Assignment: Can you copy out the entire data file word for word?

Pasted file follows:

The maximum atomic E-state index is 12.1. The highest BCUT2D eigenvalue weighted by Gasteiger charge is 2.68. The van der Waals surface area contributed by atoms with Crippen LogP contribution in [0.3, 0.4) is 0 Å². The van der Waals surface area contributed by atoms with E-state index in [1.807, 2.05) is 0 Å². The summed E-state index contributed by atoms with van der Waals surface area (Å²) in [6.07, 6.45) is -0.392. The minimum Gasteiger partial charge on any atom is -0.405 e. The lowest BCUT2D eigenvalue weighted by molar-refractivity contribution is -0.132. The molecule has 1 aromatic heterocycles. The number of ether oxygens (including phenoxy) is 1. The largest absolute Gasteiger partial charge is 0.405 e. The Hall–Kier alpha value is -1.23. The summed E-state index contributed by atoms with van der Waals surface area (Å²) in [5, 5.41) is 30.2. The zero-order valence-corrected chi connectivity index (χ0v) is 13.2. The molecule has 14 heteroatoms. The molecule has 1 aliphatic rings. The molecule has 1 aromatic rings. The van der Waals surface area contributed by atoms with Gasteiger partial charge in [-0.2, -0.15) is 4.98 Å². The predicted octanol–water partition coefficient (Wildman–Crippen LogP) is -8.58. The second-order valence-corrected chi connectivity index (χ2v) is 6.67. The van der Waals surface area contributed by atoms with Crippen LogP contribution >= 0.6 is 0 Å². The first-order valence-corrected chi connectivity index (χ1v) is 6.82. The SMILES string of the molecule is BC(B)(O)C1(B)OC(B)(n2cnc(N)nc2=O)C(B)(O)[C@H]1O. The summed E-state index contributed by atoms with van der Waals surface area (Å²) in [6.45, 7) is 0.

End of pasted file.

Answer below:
The maximum atomic E-state index is 12.1. The highest BCUT2D eigenvalue weighted by Gasteiger charge is 2.68. The van der Waals surface area contributed by atoms with Crippen LogP contribution in [0.3, 0.4) is 0 Å². The van der Waals surface area contributed by atoms with E-state index in [1.807, 2.05) is 0 Å². The summed E-state index contributed by atoms with van der Waals surface area (Å²) in [6.07, 6.45) is -0.392. The minimum Gasteiger partial charge on any atom is -0.405 e. The lowest BCUT2D eigenvalue weighted by molar-refractivity contribution is -0.132. The molecule has 1 aromatic heterocycles. The number of ether oxygens (including phenoxy) is 1. The largest absolute Gasteiger partial charge is 0.405 e. The Hall–Kier alpha value is -1.23. The summed E-state index contributed by atoms with van der Waals surface area (Å²) in [5, 5.41) is 30.2. The zero-order valence-corrected chi connectivity index (χ0v) is 13.2. The molecule has 14 heteroatoms. The molecule has 1 aliphatic rings. The molecule has 1 aromatic rings. The van der Waals surface area contributed by atoms with Gasteiger partial charge in [-0.2, -0.15) is 4.98 Å². The predicted octanol–water partition coefficient (Wildman–Crippen LogP) is -8.58. The second-order valence-corrected chi connectivity index (χ2v) is 6.67. The van der Waals surface area contributed by atoms with Crippen LogP contribution >= 0.6 is 0 Å². The first-order valence-corrected chi connectivity index (χ1v) is 6.82. The SMILES string of the molecule is BC(B)(O)C1(B)OC(B)(n2cnc(N)nc2=O)C(B)(O)[C@H]1O. The summed E-state index contributed by atoms with van der Waals surface area (Å²) in [6.45, 7) is 0.